East Germans after the
                   erection of the Berlin Wall
                   in 1961.
Stagnation
& Brezchnev
   In the late 1960s, Leonid Brezhnev
    emerged as the most powerful
    politician in the USSR. Little
    changed under his leadership:
    those who spoke against the
    government were imprisoned and
    there was little economic
    growth. This period was known as
    the period of stagnation.
Decline of Communism
   Yuri Andropov, who became leader in
    1982, introduced a racial plan of reform
    to make the communist system more
    efficient. However his reforms ended
    when he became ill. After his death in
    1984, one of Brezhnev’s allies, Konstantin
    Chernenko, was chosen to be his
    successor. Yet, he died too, after only a
    year in office. Mikhail Gorbachev, who
    had worked with Andropov, replaced him
    and built up support within the party to
    carry out rapid reforms which changed
    the world.
Gorbachev
Gorbachev's Rise to Power

   Thought of as a possible
    successor to Brezhnev and later
    Andropov. It was not until the
    death of Konstantin Chernenko
    in 1985 that Mikhail Gorbachev
    was selected to lead the Soviet
    Union.
Problems
    Economic Stagnation: by the 1980’s, 0
     economic growth, development of the black
     market for consumer goods, could not produce
     enough grain, rationing of food, consumer
     goods were inferior, poor use of resources
     (Pipeline).
    Military Spending: 15-25% of GNP, America
     spent 5-7%, too much on guns not enough on
     butter.
    Political Stagnation and Corruption: Party
     officials lived a privileged life, they did not want
     reform when it was most needed.
    *Ideology: Command Economy, complete centralized
     planning, individual initiative is replaced by quotas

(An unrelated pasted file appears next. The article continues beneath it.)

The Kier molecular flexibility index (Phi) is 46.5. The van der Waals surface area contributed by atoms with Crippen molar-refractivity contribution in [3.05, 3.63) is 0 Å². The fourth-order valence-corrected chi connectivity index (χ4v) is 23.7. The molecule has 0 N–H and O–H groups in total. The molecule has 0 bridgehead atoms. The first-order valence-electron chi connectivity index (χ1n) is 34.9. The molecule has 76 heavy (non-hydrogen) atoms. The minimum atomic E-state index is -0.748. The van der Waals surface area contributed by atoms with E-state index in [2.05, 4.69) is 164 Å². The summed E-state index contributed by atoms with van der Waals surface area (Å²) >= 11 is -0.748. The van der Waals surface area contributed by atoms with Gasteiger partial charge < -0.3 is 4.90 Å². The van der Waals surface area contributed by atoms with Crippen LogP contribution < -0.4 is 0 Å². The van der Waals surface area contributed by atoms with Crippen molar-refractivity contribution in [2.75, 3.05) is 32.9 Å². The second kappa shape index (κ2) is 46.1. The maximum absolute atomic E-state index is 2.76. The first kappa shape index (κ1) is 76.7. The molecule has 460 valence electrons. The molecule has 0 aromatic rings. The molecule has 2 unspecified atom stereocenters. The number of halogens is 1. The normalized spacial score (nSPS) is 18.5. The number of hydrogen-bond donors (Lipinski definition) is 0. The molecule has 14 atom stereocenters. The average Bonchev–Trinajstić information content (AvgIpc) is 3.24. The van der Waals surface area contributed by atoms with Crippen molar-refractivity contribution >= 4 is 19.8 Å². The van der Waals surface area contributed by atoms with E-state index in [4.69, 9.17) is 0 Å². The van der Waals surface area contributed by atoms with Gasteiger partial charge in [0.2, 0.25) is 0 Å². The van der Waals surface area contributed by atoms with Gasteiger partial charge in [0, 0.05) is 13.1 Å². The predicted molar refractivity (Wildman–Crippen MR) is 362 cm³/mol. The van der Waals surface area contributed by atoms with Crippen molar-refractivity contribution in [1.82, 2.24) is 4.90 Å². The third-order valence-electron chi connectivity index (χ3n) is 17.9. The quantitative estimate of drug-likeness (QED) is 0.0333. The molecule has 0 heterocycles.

and threats
         Gorbachev's Reforms
   Glasnost (Openness)
          This was intended to liberalize Soviet political life,
           making it somewhat democratized

   Perestroika (Restructuring)
          This was intended to revitalize the economy, but it
           did not improve.

   Weapon Disarmament
          INF Treaty: A treaty signed between President
           Reagan of the US and Gorbachev of the USSR. This
           treaty started the process of the destruction of
           nuclear weapons and disarmament of both countries.
           All short and intermediate-range nuclear weapons
           were destroyed.
      Government Policies and
            Reforms
   Started to democratize the
    government.
   Appeared in the media.
   Removed rigid controls by the
    government.
   Restored friendly relations with the
    west.
   Renounced the Brezhnev Doctrine
         Reasons for Collapse

   Socialism failed economically –
    stagnation, no-reform efforts for
    years
   Popular opposition and Nationalism
    killed the USSR
   Competition with the West killed it –
    guns not butter, equality with the
    USA, no $$$$$$ - SDI
       5 reasons for the Soviet
              Collapse
   The opening up of the political system
   The Breakdown of the Command
    Economy
   The ending of the cold war
   The abandonment of Communist regimes
    in Eastern Europe
   The Break-up of the Soviet Union
Chernobyl - 1896

                  Chernobyl Nuclear
                   Disaster 1986 –
                   Meltdown and
                   radioactive leaks
                   of the main reactor
                   was a total